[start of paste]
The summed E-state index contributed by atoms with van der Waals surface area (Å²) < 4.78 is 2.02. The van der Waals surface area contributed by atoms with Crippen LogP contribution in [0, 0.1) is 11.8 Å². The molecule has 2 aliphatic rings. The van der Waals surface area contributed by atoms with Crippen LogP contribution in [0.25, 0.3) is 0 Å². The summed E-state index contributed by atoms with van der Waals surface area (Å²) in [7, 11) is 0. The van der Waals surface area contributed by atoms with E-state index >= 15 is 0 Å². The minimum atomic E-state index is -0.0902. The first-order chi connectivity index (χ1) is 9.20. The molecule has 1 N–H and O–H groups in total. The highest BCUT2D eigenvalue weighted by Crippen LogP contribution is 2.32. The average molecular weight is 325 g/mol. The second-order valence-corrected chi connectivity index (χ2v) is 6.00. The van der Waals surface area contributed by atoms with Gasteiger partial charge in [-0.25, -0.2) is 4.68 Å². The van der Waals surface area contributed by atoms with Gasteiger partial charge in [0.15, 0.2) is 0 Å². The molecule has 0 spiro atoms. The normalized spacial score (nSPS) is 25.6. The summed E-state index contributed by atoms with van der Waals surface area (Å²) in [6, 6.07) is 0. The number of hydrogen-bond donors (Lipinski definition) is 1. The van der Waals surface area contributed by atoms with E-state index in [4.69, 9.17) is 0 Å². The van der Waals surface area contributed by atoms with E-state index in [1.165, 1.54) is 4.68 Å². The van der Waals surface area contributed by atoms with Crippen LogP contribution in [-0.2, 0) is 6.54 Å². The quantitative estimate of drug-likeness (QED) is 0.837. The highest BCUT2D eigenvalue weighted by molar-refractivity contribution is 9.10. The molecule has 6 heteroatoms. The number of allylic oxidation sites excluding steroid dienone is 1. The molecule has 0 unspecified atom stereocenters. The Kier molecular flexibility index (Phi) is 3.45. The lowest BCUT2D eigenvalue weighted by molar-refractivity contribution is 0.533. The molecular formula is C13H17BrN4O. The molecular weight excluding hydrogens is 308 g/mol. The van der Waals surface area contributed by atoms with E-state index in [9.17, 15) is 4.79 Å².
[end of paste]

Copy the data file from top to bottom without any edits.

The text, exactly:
The summed E-state index contributed by atoms with van der Waals surface area (Å²) < 4.78 is 2.02. The van der Waals surface area contributed by atoms with Crippen LogP contribution in [0, 0.1) is 11.8 Å². The molecule has 2 aliphatic rings. The van der Waals surface area contributed by atoms with Crippen LogP contribution in [0.25, 0.3) is 0 Å². The summed E-state index contributed by atoms with van der Waals surface area (Å²) in [7, 11) is 0. The van der Waals surface area contributed by atoms with E-state index >= 15 is 0 Å². The minimum atomic E-state index is -0.0902. The first-order chi connectivity index (χ1) is 9.20. The molecule has 1 N–H and O–H groups in total. The highest BCUT2D eigenvalue weighted by Crippen LogP contribution is 2.32. The average molecular weight is 325 g/mol. The second-order valence-corrected chi connectivity index (χ2v) is 6.00. The van der Waals surface area contributed by atoms with Gasteiger partial charge in [-0.25, -0.2) is 4.68 Å². The van der Waals surface area contributed by atoms with Gasteiger partial charge in [0.15, 0.2) is 0 Å². The molecule has 0 spiro atoms. The normalized spacial score (nSPS) is 25.6. The summed E-state index contributed by atoms with van der Waals surface area (Å²) in [6, 6.07) is 0. The number of hydrogen-bond donors (Lipinski definition) is 1. The van der Waals surface area contributed by atoms with E-state index in [4.69, 9.17) is 0 Å². The van der Waals surface area contributed by atoms with E-state index in [1.165, 1.54) is 4.68 Å². The van der Waals surface area contributed by atoms with Crippen LogP contribution in [-0.2, 0) is 6.54 Å². The quantitative estimate of drug-likeness (QED) is 0.837. The highest BCUT2D eigenvalue weighted by molar-refractivity contribution is 9.10. The molecule has 6 heteroatoms. The number of allylic oxidation sites excluding steroid dienone is 1. The molecule has 0 unspecified atom stereocenters. The Kier molecular flexibility index (Phi) is 3.45. The lowest BCUT2D eigenvalue weighted by molar-refractivity contribution is 0.533. The molecular formula is C13H17BrN4O. The molecular weight excluding hydrogens is 308 g/mol. The van der Waals surface area contributed by atoms with E-state index in [9.17, 15) is 4.79 Å².